Iowa Department of Human Services director Kelly Garcia says new guidelines require child care providers to report positive cases of the virus among children and staff.

(As above) “We’re balancing both the public health aspects and the overall well-being of children,” Garcia says. ” We also know how important is acceptable child care is to help parents return to work or continue to work.”

On May 15, the state’s criteria for qualifying for a COVID-19 test was changed, so children who go to child care and child care center employees may get tested if they had coronavirus symptoms that were not diagnosed as something else. Garcia says once an outbreak is identified, a child care provider will be asked to close anywhere from two days to up to two weeks, depending on the number of children who are enrolled.

(As above) “We will work closely with (the Iowa Department of Public Health) to determine the appropriate time frame and to ensure robust hygiene and cleaning before any reopening occurs,” Garcia says. “We will ensure all staff and children have access to testing.”

Eight weeks ago, state officials required parents to drop their children off without entering facilities and all kids in child care must have their temperatures taken every morning to ensure those with a fever go home.

(As above) “Over the past few months, we’ve worked to equip our child care providers with disinfectant and thermometers. This isn’t a role we typically fulfill, but it was absolutely the right thing to do,” Garcia says. “We’re providing financial support to ensure child care providers are able to close and deep clean, should they need to, and we’re providing them additional financial support because we know that there was a child care shortage in Iowa before the pandemic and we need to ensure access to child care long after the pandemic is over.”

Child care centers were not among the businesses Governor Kim Reynolds ordered to close in March. The governor said essential workers need child care services to continue operating, so they could continue to work.

Garcia says later this week her agency will issue new guidance for how summer camps should operate during the pandemic.

Statewide Iowa — Iowa Secretary of State Paul Pate is distributing half a million dollars in federal grant money to county auditors, to help with the expense of safety measures for the June 2nd Primary.

Pate, who is chairman of the National Association of Secretaries of State, says all states were offered this kind of federal financial support for primaries.

(As above) “We did ask them to waive the match. You know, they sent this money to the state and said: ‘Oh, by the way, there’s a 20% match,'” Pate says. “Well, most state legislatures have adjourned, so how do you get the match to be able to draw the money to use it for the election? Fortunately, most states have figured out ways to deal with that.”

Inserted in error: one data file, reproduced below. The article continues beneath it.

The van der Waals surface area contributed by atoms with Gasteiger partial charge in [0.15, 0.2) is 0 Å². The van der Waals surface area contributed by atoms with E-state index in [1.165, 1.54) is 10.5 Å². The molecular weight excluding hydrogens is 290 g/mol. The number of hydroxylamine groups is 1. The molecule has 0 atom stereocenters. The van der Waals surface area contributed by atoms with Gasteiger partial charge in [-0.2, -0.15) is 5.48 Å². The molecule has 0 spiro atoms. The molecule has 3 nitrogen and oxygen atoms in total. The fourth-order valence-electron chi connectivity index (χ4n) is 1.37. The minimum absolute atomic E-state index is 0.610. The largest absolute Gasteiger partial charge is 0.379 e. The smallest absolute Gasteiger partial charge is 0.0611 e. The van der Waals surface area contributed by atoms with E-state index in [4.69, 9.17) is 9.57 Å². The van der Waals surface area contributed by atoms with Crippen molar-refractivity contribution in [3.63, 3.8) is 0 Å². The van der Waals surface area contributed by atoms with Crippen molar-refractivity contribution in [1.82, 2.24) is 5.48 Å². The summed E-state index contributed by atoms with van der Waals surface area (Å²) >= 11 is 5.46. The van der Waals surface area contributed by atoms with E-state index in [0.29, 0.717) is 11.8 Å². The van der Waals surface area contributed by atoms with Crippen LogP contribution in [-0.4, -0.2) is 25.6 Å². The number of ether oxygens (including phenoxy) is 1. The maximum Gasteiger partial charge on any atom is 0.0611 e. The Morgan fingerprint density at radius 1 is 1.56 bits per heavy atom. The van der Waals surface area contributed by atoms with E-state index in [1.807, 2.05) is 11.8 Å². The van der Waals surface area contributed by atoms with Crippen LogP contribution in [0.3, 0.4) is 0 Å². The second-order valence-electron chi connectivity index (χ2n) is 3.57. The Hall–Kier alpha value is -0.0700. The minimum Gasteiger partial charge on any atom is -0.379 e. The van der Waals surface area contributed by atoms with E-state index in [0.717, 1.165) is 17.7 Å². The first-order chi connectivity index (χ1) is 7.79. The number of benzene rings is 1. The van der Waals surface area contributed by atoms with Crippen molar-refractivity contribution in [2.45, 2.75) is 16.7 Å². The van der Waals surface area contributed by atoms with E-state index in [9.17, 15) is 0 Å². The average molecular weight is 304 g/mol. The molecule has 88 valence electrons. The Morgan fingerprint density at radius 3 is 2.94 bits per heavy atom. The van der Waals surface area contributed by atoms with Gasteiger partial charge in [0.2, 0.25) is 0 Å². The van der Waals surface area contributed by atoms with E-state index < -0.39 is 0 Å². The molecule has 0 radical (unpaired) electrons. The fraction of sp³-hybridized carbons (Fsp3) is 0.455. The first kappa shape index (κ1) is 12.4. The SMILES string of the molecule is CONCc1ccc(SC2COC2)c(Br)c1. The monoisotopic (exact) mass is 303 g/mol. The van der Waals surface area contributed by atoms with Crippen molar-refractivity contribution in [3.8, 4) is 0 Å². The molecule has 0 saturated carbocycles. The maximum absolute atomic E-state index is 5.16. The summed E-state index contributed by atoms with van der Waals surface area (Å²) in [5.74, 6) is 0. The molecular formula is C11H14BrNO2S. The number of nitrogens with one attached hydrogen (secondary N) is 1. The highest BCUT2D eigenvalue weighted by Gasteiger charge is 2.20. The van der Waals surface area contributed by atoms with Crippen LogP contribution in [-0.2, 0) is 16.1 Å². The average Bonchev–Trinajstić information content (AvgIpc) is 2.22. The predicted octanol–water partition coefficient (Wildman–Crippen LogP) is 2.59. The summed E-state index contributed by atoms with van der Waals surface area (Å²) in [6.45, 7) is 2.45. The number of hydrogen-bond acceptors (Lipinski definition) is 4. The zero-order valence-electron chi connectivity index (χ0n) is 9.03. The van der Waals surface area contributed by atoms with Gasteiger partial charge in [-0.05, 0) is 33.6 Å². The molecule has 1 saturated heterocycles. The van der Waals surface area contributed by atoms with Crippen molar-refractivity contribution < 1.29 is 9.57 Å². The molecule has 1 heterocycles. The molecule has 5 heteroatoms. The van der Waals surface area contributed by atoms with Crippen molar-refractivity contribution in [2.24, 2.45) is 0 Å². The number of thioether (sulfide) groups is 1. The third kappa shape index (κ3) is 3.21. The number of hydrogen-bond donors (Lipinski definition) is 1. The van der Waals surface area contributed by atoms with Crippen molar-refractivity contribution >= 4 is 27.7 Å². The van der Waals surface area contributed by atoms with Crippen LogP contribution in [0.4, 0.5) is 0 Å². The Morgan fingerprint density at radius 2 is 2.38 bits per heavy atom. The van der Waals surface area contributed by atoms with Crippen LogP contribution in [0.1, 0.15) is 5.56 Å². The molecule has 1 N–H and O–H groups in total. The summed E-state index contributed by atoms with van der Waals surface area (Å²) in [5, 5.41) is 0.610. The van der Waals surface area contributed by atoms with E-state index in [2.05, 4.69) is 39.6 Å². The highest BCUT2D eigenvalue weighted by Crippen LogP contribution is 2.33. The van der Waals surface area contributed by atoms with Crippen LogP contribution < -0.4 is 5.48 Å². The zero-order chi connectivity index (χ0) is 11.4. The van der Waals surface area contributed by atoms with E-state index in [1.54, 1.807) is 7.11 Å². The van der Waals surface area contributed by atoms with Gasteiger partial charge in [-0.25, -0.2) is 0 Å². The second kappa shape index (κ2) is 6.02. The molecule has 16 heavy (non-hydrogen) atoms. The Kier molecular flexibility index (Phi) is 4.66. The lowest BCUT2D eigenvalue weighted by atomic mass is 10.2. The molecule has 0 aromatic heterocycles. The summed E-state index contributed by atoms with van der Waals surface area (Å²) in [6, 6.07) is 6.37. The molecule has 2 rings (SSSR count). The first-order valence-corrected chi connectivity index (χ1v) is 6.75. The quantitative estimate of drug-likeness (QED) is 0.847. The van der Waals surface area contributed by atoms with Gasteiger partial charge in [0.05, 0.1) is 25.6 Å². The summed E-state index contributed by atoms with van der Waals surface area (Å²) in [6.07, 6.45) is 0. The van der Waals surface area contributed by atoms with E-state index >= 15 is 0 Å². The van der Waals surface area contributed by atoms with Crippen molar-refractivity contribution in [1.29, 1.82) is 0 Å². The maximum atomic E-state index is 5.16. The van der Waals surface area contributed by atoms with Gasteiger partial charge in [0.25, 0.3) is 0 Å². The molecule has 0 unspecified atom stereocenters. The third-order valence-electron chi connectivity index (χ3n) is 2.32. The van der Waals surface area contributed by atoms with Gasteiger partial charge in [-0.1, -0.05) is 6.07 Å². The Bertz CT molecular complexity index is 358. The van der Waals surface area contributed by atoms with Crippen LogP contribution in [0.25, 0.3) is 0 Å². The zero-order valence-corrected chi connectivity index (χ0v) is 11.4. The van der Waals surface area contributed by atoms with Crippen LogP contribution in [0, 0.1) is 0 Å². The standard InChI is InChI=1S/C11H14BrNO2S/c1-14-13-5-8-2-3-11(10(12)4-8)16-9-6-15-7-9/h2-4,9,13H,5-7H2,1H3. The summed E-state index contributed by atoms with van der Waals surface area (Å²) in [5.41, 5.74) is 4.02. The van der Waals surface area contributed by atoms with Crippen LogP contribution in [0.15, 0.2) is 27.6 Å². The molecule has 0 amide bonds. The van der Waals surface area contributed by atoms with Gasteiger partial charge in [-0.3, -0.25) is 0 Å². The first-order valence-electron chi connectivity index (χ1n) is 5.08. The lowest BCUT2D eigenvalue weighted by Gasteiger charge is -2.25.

Pate has redirected money in his office budget to come up with the state “matching” funds needed to qualify for the federal grants. Last week, Iowa National Guard soldiers delivered masks, gloves and hand sanitizer for use at polling places on June 2nd. Pate’s office has also sent social distancing markers and face shields to all 99 counties for use at the polls. Pate has encouraged Iowans to vote early, with an absentee ballot, but those who wish may still vote at a polling place on June 2nd.

(As above) “Iowans like choices,” Pate says. “They want to choose whether they can vote in person at a polling location, they want to know if they can vote absentee or at the courthouse or curbside and that’s my job to make sure they have those.”

Pate cautions, though, that with fewer Primary Day polling places and all the public health precautions of the pandemic, like fewer voting booths at each location, it will take longer than five minutes to vote.

Northwest Iowa — The four northwesternmost Iowa counties have seen a net increase of two cases of COVID-19 in the 24-hour period ending at noon on Wednesday, according to the latest statistics from the Iowa Department of Public Health.

Lyon County actually reported one less case, for a total of 19. Sioux County is up three cases at 153. O’Brien County is unchanged at 21. And Osceola County also reports no additional, cases for a total of 29.

Again, these numbers are raw numbers and do not take into account how many people have recovered.

No deaths from COVID-19 have been reported in these counties.

Total numbers of cases from other counties around the area and their change from the previous report (5/19/2020):

Plymouth 89 unchanged
Cherokee 9 unchanged
Buena Vista 123 up 2
Clay 10 up 1
Dickinson 8 up 1

Jackson 36 unchanged
Nobles 1396 up 2
Rock 20 unchanged

South Dakota:
Minnehaha 3182 up 17
Lincoln 209 up 4
Union 68 up 6

Statewide Iowa — Governor Kim Reynolds is moving up the reopening of another list of Iowa businesses that were to remain closed through next Wednesday, allowing them to open their doors instead for the holiday weekend ahead.

(As above) “Today I am announcing that, effective on Friday, movie theaters, zoos, aquariums, museums and wedding reception venues will be permitted to reopen with appropriate public health measures in place.”

Swimming pools will be able to open for laps and lessons, while the Iowa DNR is opening all restrooms and showers at the state’s parks. The governor says bars and other establishments that sell alcohol will be able to open NEXT Thursday at 50-percent capacity.